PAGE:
Barrett and her family went maskless at the event. Barrett and her husband, Jesse, tested positive for the virus earlier this year and recovered, two administration officials have said.

Tillis and Lee both said they hoped to be recovered and be present for the hearing.

Democrats already were enraged that Republicans are moving so quickly after their actions four years ago kept a seat open after Scalia died in February 2016, before that year’s election, and President Barack Obama nominated Judge Merrick Garland to take his place. The Senate did not grant Garland even a hearing, much less a vote.

Outside groups are pushing Democrats to make a strong case against what they call an illegitimate confirmation so close to the election, when people are already voting in some states.

“The Democrats have a very strong hand to play politically, even if they do not have the votes to stop it,” said Brian Fallon, executive director of Demand Justice, which advocates against right-leaning nominees.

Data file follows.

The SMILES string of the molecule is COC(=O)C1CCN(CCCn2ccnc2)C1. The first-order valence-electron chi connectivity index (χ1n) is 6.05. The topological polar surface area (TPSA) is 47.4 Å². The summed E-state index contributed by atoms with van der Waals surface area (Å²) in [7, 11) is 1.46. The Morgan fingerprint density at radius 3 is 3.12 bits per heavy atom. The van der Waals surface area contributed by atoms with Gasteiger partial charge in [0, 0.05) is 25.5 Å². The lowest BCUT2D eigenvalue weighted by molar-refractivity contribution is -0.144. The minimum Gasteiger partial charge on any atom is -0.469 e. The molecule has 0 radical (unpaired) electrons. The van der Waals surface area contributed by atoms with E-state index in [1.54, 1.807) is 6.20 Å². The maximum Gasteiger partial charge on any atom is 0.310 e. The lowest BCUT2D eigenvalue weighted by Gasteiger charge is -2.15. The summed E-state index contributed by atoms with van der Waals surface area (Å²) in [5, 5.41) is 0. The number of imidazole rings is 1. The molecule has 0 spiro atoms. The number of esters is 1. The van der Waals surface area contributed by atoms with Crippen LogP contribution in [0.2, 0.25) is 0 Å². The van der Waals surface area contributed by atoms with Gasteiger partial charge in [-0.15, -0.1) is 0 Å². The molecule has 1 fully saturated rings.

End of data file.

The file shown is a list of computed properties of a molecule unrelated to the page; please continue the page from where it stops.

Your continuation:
“The public is with them that this shouldn’t happen before the election.”

Democrats have made clear that they will press Barrett on health care, especially with the imminent Supreme Court arguments, and abortion, among other issues where her vote could push the court further to the right.

“I intend to, and I think everybody else on the Democratic side, will focus on the fact that she is being pushed on to the Supreme Court just in time for the Nov. 10 hearing on the Affordable Care Act,” Sen. Mazie Hirono, D-Hawaii, said. “That leaves millions and millions of families totally in the cold in regard to health care."

Barrett also is the most openly anti-abortion Supreme Court nominee in decades and her vote could provide a majority to restrict if not overturn abortion rights. She also has voiced skepticism about some gun control laws.

Sen. Richard Blumenthal, D-Conn., pointed to a dissenting opinion Barrett wrote last year in favor of allowing people convicted of nonviolent crimes to own guns. Federal law currently has a blanket prohibition on gun ownership by convicted felons. “She is extreme on this issue,’’ Blumenthal said at a news conference.

Republicans will highlight Barrett’s belief in sticking to the text of laws and the original meaning of constitutional provisions, both Scalia trademarks as well.

Her personal story also will be a frequent topic of conversation when Republicans are asking questions.

“She has proven a mom really can do anything,” Sen. Joni Ernst, R-Iowa, said after meeting with Barrett last week.


Associated Press writers Matthew Daly in Washington and Kathleen Ronayne in Sacramento, California, contributed to this report.